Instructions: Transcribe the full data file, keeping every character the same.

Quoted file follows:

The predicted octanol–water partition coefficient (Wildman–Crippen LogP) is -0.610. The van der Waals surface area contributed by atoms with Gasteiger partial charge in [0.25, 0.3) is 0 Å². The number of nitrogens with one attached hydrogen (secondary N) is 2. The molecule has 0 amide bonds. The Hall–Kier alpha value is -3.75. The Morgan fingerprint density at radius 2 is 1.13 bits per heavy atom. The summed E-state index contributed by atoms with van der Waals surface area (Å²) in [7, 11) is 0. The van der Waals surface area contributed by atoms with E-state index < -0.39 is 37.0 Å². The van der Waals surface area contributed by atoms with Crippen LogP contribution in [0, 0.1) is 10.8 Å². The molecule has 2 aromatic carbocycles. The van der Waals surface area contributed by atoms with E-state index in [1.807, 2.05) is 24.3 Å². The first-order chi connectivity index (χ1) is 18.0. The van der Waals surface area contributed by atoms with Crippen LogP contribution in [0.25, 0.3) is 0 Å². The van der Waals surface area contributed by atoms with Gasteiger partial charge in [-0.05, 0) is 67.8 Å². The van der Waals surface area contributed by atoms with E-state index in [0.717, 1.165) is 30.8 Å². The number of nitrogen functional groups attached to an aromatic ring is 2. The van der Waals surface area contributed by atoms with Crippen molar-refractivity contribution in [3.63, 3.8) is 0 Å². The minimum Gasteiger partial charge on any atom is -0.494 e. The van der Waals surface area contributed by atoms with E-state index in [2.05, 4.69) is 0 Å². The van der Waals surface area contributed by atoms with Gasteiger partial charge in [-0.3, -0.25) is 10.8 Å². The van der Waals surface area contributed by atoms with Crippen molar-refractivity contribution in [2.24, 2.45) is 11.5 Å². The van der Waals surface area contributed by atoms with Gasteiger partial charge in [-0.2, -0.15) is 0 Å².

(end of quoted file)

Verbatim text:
The predicted octanol–water partition coefficient (Wildman–Crippen LogP) is -0.610. The van der Waals surface area contributed by atoms with Gasteiger partial charge in [0.25, 0.3) is 0 Å². The number of nitrogens with one attached hydrogen (secondary N) is 2. The molecule has 0 amide bonds. The Hall–Kier alpha value is -3.75. The Morgan fingerprint density at radius 2 is 1.13 bits per heavy atom. The summed E-state index contributed by atoms with van der Waals surface area (Å²) in [7, 11) is 0. The van der Waals surface area contributed by atoms with E-state index < -0.39 is 37.0 Å². The van der Waals surface area contributed by atoms with Crippen LogP contribution in [0, 0.1) is 10.8 Å². The molecule has 2 aromatic carbocycles. The van der Waals surface area contributed by atoms with E-state index in [1.807, 2.05) is 24.3 Å². The first-order chi connectivity index (χ1) is 18.0. The van der Waals surface area contributed by atoms with Crippen LogP contribution in [0.25, 0.3) is 0 Å². The van der Waals surface area contributed by atoms with Gasteiger partial charge in [-0.05, 0) is 67.8 Å². The van der Waals surface area contributed by atoms with E-state index in [0.717, 1.165) is 30.8 Å². The number of nitrogen functional groups attached to an aromatic ring is 2. The van der Waals surface area contributed by atoms with Crippen molar-refractivity contribution in [3.63, 3.8) is 0 Å². The minimum Gasteiger partial charge on any atom is -0.494 e. The van der Waals surface area contributed by atoms with E-state index in [2.05, 4.69) is 0 Å². The van der Waals surface area contributed by atoms with Gasteiger partial charge in [-0.3, -0.25) is 10.8 Å². The van der Waals surface area contributed by atoms with Crippen molar-refractivity contribution in [2.24, 2.45) is 11.5 Å². The van der Waals surface area contributed by atoms with Gasteiger partial charge in [-0.2, -0.15) is 0 Å².